8. Double check EVERYTHING.

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The last thing you want is to forget something after you've already turned in your key. Have a friend or family member check behind you to make sure that you haven't forgotten anything you brought with you.

So with that, happy move-out day to everyone! May the elevators be fast and your car be able to hold everything that you brought with you.

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10 Things I Threw Out AFTER Freshman Year Of College

Guess half the stuff on your packing list doesn't really matter
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I spent the entire summer before my freshman year of college so WORRIED.

I also spent most of my money that summer on miscellaneous dorm stuff. I packed the car when the time finally came to move in, and spent the drive up excited and confused about what the heck was actually going on.

Freshman year came and went, and as I get ready to go back to school in just a few short weeks (!!), I'm starting to realize there's just a whole bunch of crap I just don't need.

After freshman year, I threw out:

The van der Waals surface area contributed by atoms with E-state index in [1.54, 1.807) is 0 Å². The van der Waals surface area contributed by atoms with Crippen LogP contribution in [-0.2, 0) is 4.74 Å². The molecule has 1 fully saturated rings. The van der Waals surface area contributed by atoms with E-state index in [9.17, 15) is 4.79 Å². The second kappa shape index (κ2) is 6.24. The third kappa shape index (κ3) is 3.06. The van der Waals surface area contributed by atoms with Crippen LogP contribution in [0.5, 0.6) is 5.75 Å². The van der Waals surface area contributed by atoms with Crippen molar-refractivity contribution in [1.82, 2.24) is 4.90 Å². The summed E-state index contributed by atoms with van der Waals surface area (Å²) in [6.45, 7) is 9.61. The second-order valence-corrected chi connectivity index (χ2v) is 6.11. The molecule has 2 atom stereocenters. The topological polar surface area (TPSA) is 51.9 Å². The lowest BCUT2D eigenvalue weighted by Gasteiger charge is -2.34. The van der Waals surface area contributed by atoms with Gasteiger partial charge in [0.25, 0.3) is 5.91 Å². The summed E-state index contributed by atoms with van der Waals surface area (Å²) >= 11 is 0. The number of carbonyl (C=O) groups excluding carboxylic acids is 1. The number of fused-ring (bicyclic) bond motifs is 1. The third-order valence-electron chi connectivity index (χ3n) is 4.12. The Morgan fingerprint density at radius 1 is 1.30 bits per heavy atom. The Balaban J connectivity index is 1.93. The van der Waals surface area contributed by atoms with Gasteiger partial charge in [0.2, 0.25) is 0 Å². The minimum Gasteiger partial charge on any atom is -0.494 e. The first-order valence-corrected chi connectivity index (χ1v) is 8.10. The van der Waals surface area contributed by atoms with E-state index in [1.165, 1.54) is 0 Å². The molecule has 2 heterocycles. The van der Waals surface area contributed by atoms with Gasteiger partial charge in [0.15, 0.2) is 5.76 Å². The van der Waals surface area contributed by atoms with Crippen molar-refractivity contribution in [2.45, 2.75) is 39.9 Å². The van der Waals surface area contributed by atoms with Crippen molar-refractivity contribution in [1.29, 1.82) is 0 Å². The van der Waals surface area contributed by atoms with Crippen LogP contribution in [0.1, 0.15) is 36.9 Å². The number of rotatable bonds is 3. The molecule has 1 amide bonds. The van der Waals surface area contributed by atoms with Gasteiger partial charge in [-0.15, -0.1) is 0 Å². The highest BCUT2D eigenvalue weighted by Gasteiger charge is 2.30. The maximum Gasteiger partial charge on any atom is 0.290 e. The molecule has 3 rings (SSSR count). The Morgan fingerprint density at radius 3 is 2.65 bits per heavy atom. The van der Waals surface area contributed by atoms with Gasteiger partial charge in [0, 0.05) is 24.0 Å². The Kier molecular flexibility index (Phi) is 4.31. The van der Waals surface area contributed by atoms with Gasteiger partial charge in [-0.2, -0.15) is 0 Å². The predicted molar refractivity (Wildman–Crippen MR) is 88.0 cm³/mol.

1. Half my wardrobe.

I don't really know what I was thinking of owning 13 sweaters and 25 T-shirts in the first place. I wear the same five T-shirts until I magically find a new one that I probably got for free, and I put on jeans maybe four times. One pair is enough.

2. Half my makeup.

Following in the theme of #1, if I put on makeup, it's the same eyeliner-mascara combination as always. Sometimes I spice it up and add lipstick or eyeshadow.

3. My vacuum.

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One, I basically never did it. Two, if I REALLY needed to vacuum, dorms rent out cleaning supplies.

4. Most of my photos from high school.

I didn't throw them ALL away, but most of them won't be making a return to college. Things change, people change, your friends change. And that's okay.

5. Excess school supplies.

Binders are heavy and I am lazy. I surprisingly didn't lose that many pens, so I don't need the fifty pack anymore. I could probably do without the crayons.

6. Cups/Plates/Bowls/Silverware.

Again, I am lazy. I cannot be bothered to wash dishes that often. I'll stick to water bottles and maybe one coffee cup. Paper plates/bowls can always be bought, and plastic silverware can always be stolen from different places on campus.

7. Books.

I love to read, but I really don't understand why I thought I'd have the time to actually do it. I think I read one book all year, and that's just a maybe.

8. A sewing kit.

I don't even know how to sew.

9. Excessive decorations.

It's nice to make your space feel a little more cozy, but not every inch of the wall needs to be covered.

10. Throw pillows.

At night, these cute little pillows just got tossed to the floor, and they'd sit there for days if I didn't make my bed.

Cover Image Credit: Tumblr

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I'm Not The Person I Was In High School And I'm Not Sorry I Changed

I'm sorry, the old me can't come to the phone right now.